So Where are we Now ?
Although I had not gotten around to writing about it, I did have a multi-stream plan that was almost complete. A mix of long term growth, Future technology, slow & steady with good developing yields, broad ETF’s and bonds. In previous article I looked at our needs in the next few years and was planning accordingly. The longer term growth/re-investment side and the shorter term income, low volatility side.
But a nasty little virus probably from eating an undercooked Bat seems to have scuppered it for now ! The best laid plans of mice & men eh !!
Now I need to plan a different route….
We know and can say with some degree of certainty a number of things already following the outbreak of Covid-19 and the ensuing market reaction.
There has been a general correction downwards (circa 25%) and more in some areas
Big business is already announcing either withheld, deferred , reduced or cancellation of dividends this year. No where is this more evident than in Banking. Practically all the UK big banks have announced dividend suspension – they are preserving cash. With many big industrials suffering large losses, it is inevitable that they will follow
It is not in any way over, but really just over the first phase. As Q1 (and later Q2) earnings come in then expect further valuation falls, further dividend cuts, and the inevitable drop in Market Caps. No one can predict how much, but I expect large corrections down another 25-30% from where we are making a total drop over 40% in most cases. Yes this will vary in range, but you do not need to be a market guru to see this will happen as many valuations are based on forward discounted cash flow and earnings predictions. These will be hammered across the board and probably only partially recover next year. Again, no great insight needed, just look at the predictions for GDP falls across the industrialised world.
How Far can the Markets Drop ?
Why do I think 40%+ and not 50%+. Well, there is no science, but a sense and feeling. If we look at the major indices Total Returns (TR) for the past 3-5 years and look what has happened in the last year to 18 months, then this last period has basically been flat and in a wide trading range. The USA is a bit different but is always more bullish or more bearish.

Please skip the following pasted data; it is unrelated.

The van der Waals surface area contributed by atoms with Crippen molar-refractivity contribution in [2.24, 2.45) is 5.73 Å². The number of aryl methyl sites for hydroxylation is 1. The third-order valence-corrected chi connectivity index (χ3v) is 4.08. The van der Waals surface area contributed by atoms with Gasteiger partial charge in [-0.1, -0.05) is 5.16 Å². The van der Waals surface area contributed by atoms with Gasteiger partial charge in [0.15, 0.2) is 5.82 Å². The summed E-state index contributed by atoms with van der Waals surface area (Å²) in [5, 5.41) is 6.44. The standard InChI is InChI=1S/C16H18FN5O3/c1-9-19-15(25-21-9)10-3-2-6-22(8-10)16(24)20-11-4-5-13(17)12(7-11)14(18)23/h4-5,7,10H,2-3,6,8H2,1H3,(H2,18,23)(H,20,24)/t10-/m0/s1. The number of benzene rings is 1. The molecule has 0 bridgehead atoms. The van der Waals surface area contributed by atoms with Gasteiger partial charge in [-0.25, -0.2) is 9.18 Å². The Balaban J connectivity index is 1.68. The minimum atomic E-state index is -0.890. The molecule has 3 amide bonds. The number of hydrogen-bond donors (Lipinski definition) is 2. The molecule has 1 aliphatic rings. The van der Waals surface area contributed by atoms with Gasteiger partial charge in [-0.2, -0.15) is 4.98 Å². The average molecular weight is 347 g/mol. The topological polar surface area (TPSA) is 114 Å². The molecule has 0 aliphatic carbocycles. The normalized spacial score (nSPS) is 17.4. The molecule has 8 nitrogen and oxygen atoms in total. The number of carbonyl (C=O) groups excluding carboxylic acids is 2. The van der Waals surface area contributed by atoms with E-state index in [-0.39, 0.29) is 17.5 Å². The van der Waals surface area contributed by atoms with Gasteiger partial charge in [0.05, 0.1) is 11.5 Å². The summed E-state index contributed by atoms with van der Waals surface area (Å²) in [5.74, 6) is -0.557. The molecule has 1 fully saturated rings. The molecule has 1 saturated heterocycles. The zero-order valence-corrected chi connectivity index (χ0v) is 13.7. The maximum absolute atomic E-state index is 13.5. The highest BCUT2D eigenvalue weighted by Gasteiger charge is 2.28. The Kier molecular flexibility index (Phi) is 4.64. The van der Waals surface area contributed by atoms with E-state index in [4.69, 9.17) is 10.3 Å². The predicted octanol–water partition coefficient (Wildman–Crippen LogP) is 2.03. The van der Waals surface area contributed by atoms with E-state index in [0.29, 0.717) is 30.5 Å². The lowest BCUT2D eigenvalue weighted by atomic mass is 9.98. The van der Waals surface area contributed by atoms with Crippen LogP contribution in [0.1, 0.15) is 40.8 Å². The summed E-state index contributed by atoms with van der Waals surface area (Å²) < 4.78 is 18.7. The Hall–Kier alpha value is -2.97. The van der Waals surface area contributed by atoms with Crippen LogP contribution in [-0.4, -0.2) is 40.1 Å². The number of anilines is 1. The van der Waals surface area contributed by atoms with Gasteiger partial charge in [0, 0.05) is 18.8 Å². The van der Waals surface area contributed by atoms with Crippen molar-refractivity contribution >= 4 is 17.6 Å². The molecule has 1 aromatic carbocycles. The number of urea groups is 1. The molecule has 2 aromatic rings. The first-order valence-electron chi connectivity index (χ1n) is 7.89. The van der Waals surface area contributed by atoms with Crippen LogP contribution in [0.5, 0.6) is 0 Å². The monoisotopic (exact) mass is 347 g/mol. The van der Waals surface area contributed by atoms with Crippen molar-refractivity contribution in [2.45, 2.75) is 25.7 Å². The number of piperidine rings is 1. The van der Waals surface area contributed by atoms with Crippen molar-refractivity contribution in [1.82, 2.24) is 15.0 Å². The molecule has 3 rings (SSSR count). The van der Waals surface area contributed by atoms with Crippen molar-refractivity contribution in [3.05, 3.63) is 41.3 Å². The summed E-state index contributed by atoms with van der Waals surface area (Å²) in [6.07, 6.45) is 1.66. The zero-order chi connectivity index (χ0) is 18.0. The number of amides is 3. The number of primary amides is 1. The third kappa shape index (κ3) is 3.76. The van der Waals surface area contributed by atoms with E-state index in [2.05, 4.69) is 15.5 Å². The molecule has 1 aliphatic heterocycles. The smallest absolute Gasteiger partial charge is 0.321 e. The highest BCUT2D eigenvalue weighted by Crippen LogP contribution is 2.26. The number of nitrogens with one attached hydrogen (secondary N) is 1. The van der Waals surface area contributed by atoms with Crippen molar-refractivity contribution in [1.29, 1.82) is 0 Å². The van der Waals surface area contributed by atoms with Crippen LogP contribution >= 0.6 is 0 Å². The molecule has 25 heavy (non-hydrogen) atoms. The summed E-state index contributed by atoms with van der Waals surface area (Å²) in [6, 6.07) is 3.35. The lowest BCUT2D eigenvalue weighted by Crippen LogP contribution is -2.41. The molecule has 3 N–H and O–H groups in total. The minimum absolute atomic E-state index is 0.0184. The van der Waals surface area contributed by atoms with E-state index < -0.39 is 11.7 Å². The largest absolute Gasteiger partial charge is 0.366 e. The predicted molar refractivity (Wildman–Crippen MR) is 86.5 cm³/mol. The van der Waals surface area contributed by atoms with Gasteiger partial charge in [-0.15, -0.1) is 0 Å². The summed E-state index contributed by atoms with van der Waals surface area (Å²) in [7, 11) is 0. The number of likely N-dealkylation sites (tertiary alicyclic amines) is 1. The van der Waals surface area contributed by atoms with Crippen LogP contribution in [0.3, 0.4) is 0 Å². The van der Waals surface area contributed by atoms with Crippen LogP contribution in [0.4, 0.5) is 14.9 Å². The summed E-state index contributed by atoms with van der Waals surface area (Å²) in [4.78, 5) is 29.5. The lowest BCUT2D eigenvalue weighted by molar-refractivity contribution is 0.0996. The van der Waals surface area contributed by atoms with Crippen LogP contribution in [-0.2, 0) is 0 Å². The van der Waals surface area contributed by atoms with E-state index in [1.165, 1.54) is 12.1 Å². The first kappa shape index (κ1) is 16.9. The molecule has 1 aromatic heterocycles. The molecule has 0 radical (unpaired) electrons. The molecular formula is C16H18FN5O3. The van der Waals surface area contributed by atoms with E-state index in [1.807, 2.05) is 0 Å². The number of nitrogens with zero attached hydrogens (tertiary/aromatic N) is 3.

Over 3 – 5 years, the UK markets have been OK with annualised Total Returns over 9%. Even taking into account the drop since January the annualised TR has beaten average inflation. My feeling last year was that heat was being taken out of the UK market slowly and there was not great 2008 bubble.
As for what happens in the next 6-9 months, well, the Q1 and then Q2 earnings figures will come in and as businesses have largely reduced or ceased trading in a meaningful sense, the earning have got to be down or nil. More companies will conserve cash by cutting or deferring dividends and this will naturally drop the valuations. My gut feel is another 25% from where we are. Much more puts us in the 1920’s and that was an enormous bubble. This is a single point hard shock.
Whispers from the City…
Interestingly I hear from some city types that there is a view this is still a 9/11-type event, rather than a Systemic 2008-type bubble. The former gives a very sharp shock but recovery is relatively quick, the latter a much longer process. The risk is the former becomes the latter as businesses get destroyed or become non-viable. This is why governments are printing money like crazy and working out how to sell the balance point of loosening restrictions traded for some further Covid mortality. The wider social damage could cost more lives than is saved by restricting longer…..
I have little time for many politicians who on the whole have never run more than a bath tub let alone an actual business, but cold hard choices are needed and non is more colder and harder than balancing wider good over life: it really is the devil you do and the devil you don’t. It may be the way of things, but perhaps we should cut our political leaders a bit more slack here.
So what to do……